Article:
One of the UK's largest Hindu temples has urged worshippers not to donate any new 5-pound notes after it emerged they contain traces of animal fat. Sree Sanatan Mandir in Leicester made the announcement a day after Bank of England confirmed that there is a trace of tallow in the "polymer pellets used in the base substrate of the polymer 5 pound notes". Vibhooti Acharya, president of the temple, said it has caused "anger" among Hindus, many of whom tend to be vegetarians and do not believe in harming animals. She said the temple's committee was considering a ban on the notes. "No-one was informed and it's been thrown upon us. We don't have the opportunity to choose. There needs to be a decision made between committee as to whether we accept five pound notes in religious ceremonies in future. We have to give a reasonable amount of time for resolve, [but] we can't really take any drastic steps because it's just not practical," she told BBC. Donations are taken at the Shree Sanatan ... One of the UK's largest Hindu temples has urged worshippers not to donate any new 5-pound notes after it emerged they contain traces of animal fat.

Sree Sanatan Mandir in Leicester made the announcement a day after of confirmed that there is a trace of tallow in the "polymer pellets used in the base substrate of the polymer 5 pound notes".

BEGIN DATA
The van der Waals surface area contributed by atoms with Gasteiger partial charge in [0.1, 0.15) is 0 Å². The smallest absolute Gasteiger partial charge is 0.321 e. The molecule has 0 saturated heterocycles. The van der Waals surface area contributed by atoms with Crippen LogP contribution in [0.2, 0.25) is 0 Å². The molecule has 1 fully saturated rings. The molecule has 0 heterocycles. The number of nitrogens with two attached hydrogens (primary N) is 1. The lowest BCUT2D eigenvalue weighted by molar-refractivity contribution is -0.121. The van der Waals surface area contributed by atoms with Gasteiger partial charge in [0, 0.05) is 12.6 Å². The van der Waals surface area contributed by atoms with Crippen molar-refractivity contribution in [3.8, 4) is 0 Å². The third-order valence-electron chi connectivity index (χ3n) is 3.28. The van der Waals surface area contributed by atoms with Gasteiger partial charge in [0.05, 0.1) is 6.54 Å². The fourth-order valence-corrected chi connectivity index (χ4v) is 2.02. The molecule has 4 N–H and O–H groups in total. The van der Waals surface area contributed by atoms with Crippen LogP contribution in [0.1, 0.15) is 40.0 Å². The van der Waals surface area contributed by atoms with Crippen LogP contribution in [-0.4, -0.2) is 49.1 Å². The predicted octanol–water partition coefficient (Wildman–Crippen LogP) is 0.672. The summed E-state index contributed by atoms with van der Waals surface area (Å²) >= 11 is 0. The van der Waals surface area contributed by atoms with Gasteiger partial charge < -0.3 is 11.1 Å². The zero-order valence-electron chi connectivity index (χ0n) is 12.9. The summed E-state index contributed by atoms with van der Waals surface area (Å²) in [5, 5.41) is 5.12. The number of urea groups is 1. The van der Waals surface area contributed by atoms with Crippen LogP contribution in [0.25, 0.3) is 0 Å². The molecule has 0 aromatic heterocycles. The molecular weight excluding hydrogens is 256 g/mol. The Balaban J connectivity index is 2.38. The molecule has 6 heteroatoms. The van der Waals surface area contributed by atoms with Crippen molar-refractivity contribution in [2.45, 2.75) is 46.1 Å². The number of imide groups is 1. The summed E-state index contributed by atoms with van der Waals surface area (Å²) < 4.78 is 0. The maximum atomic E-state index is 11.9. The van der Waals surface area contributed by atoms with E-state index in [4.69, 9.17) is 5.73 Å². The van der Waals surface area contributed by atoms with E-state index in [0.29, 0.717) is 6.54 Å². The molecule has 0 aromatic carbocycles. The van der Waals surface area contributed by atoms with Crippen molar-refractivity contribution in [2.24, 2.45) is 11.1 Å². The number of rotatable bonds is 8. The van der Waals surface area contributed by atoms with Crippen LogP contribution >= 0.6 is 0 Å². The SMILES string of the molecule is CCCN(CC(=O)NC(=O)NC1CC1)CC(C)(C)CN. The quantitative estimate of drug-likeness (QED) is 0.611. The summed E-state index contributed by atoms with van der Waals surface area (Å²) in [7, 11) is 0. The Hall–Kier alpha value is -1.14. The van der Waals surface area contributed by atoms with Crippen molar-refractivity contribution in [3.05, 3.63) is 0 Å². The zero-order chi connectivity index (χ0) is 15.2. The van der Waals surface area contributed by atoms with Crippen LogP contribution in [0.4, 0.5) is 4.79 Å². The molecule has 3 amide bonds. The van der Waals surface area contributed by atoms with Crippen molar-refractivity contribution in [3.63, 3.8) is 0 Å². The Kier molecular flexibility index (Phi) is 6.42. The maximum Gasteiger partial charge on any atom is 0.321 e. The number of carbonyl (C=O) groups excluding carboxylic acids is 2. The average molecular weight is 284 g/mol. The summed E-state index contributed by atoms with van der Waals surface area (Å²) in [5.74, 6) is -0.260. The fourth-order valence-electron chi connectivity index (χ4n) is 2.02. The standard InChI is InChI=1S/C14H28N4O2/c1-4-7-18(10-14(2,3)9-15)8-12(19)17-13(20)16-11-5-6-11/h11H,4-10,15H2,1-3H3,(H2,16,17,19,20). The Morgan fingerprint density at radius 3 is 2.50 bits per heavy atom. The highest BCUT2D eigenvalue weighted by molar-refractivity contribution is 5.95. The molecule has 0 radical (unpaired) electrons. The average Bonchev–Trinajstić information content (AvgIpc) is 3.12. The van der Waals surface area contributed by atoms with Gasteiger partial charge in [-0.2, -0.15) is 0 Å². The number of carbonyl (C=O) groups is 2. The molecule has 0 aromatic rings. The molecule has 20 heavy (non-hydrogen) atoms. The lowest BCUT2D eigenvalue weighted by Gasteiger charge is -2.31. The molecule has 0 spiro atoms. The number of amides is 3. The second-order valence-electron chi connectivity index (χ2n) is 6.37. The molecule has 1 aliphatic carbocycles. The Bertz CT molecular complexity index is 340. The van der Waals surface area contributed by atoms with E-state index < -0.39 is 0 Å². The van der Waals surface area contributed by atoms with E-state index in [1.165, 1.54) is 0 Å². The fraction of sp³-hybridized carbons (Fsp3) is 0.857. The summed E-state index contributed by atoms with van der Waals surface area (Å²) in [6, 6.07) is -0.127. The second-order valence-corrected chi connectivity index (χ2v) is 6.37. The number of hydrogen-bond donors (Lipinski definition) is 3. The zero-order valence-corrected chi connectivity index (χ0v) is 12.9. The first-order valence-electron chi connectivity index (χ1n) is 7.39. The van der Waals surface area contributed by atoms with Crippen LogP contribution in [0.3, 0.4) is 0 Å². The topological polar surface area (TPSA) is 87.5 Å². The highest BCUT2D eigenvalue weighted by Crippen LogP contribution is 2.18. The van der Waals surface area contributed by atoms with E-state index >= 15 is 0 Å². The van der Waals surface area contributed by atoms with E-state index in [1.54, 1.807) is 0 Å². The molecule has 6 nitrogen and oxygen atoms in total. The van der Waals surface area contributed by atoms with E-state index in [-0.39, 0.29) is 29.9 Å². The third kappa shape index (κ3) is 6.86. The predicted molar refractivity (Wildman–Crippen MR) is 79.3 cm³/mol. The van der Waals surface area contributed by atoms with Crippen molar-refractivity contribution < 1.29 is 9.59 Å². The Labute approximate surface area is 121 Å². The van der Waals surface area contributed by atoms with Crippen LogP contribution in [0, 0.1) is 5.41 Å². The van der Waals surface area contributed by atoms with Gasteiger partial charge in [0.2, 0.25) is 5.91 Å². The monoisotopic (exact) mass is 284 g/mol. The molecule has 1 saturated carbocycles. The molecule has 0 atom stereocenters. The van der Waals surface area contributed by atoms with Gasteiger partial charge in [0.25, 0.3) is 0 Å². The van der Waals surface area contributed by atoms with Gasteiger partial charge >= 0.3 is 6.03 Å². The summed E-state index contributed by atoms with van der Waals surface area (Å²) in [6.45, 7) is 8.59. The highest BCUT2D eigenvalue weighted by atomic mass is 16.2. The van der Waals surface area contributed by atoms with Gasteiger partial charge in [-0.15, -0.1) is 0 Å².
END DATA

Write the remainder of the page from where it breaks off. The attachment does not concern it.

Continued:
Vibhooti Acharya, president of the temple, said it has caused "anger" among Hindus, many of whom tend to be vegetarians and do not believe in harming animals.

She said the temple's committee was considering a ban on the notes.

"No-one was informed and it's been thrown upon us. We don't have the opportunity to choose. There needs to be a decision made between committee as to whether we accept five pound notes in religious ceremonies in future. We have to give a reasonable amount of time for resolve, [but] we can't really take any drastic steps because it's just not practical," she told BBC.

Donations are taken at the Shree Sanatan Mandir temple for charitable causes in the community.

The city of Leicester has one of the largest populations of Hindus in and is famous for hosting the biggest Diwali celebrations outside India.